Academic journal article Canadian Review of Sociology

Counter-Memory Activism in the Aftermath of Tragedy: A Case Study of the Westray Families Group

Academic journal article Canadian Review of Sociology

Counter-Memory Activism in the Aftermath of Tragedy: A Case Study of the Westray Families Group

Article excerpt

NARRATIVES STITCH THE FABRIC OF OUR lives, linking people to events, to each other, and to their past (Loseke 2007; Riessman 2008). Narratives become embedded in mnemonic practices, thereby shaping, reinforcing, or reconfiguring what is worth remembering and passing on (Misztal 2003). Important events and people are not memorialized as decontextualized fragments or images, but laden with meaning embedded within narratives: we remember Martin Luther King Jr. as a national hero who died leading a major civil rights movement in the United States, and whose persuasive argument changed attitudes and identities and transformed the laws of his country. To the extent that events or people are considered by a group to be significant and worthy of memorializing, the group will promulgate a particular narrative that renders the memory meaningful to the broader community. Recognizing, at least implicitly, the importance of narratives for the remembrance of events or people, stakeholders compete to have narrative authority. Do we remember the deaths of 14 females killed at L'ecole Polytechnique on December 6, 1989, as the isolated act of a madman, or as an act reflecting the systemic problem of male violence against women? Rosenberg (1998) argued that feminists emblemized "the Montreal Massacre" as the social problem of male violence against women, and when the federal government later declared December 6 a National Day of Action and Remembrance on Violence Against Women, the feminist narrative gained some authority.

This case study examines how the relatives of the men killed in the Westray mine explosion used various commemorative practices to memorialize "Westray" as a specific example of corporate manslaughter. The massive methane gas explosion occurred on May 9, 1992, in the rural community of Plymouth, NS. Draegermen [mine rescue workers] were able to bring 15 bodies to the surface but unstable mine conditions forced them to abandon the search for the remaining 11 men underground. As noted by Jobb (1994), "There were no survivors, but there were plenty of allegations that Westray had been a disaster waiting to happen" (p. 1). A Westray Public Inquiry was set up a week after the explosion, but it was postponed pending the results of a criminal investigation. Very soon after the explosion, in a highly charged emotional climate, all but one of the bereaved families forged the Westray Families Group (WFG), which became "a watchdog, making sure the inquiry, the Nova Scotia government, and the Mounties left no stone unturned" (Jobb 1994:225). In an article published in a special issue of the Canadian Review of Social Policy inviting stories from activists, Allen Martin, whose brother Glenn was killed in the mine, outlined the formation and objectives of the WFG. He recounts that:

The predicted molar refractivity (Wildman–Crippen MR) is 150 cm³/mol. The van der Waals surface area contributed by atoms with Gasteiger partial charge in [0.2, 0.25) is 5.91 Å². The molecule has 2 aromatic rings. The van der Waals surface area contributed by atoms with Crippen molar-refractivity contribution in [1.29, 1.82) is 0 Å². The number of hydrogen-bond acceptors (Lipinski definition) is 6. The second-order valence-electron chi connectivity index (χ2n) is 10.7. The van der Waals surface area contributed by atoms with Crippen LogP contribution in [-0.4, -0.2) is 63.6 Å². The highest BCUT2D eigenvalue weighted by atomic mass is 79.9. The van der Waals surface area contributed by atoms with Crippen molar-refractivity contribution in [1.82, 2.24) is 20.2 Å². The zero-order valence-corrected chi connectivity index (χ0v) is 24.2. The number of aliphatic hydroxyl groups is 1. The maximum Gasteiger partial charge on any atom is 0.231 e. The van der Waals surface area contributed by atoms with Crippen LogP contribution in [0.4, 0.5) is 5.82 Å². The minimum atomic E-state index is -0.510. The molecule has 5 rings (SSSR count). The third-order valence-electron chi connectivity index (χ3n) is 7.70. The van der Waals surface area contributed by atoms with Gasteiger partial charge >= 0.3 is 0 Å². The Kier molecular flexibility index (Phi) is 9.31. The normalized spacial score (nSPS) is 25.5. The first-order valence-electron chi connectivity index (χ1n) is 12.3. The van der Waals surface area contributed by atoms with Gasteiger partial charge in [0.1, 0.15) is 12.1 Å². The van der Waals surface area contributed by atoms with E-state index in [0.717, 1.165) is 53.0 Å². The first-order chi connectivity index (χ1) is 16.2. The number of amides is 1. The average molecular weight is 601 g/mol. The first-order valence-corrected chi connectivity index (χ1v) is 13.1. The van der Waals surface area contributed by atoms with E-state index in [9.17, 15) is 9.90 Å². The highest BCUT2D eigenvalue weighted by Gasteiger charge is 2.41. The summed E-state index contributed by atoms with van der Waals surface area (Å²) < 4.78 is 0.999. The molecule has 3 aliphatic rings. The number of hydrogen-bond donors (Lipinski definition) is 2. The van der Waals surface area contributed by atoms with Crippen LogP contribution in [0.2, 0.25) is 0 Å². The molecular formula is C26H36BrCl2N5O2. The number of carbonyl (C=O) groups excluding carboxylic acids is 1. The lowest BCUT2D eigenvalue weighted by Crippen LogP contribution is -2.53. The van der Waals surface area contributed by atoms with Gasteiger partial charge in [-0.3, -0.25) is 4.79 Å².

Soon after the explosion, the Westray Families Group was formed,
   partly for mutual support, but also because what we were hearing
   from politicians and Westray officials did not coincide with what
   we were told by our loved ones before their death. There was an
   obvious attempt to distort the truth and that made us suspicious.
   We identified three achievable objectives.

(1) We wanted justice. We were convinced that our men did not die by accident, but as the result of criminal behavior.

(2) We wanted body recovery. Everyone deserves a proper burial.

(3) We decided we would do whatever we could to ensure that there would be "No More Westrays" (Martin 2003:149).

As Mr. Martin indicates, the members of the WFG adopted a corporate criminal negligence narrative to explain the explosion against alternative narratives promoted by far more powerful stakeholders. In this paper, we provide a narrative analysis of the commemorative activism of the WFG. We examine their narration of how they experienced key events and processes taking place in the aftermath of the explosion, such as concerns over the handling of the criminal investigation, the under-resourcing of the prosecution, the "battle" with the corporation over recovery of the bodies, and the staying of criminal charges. …

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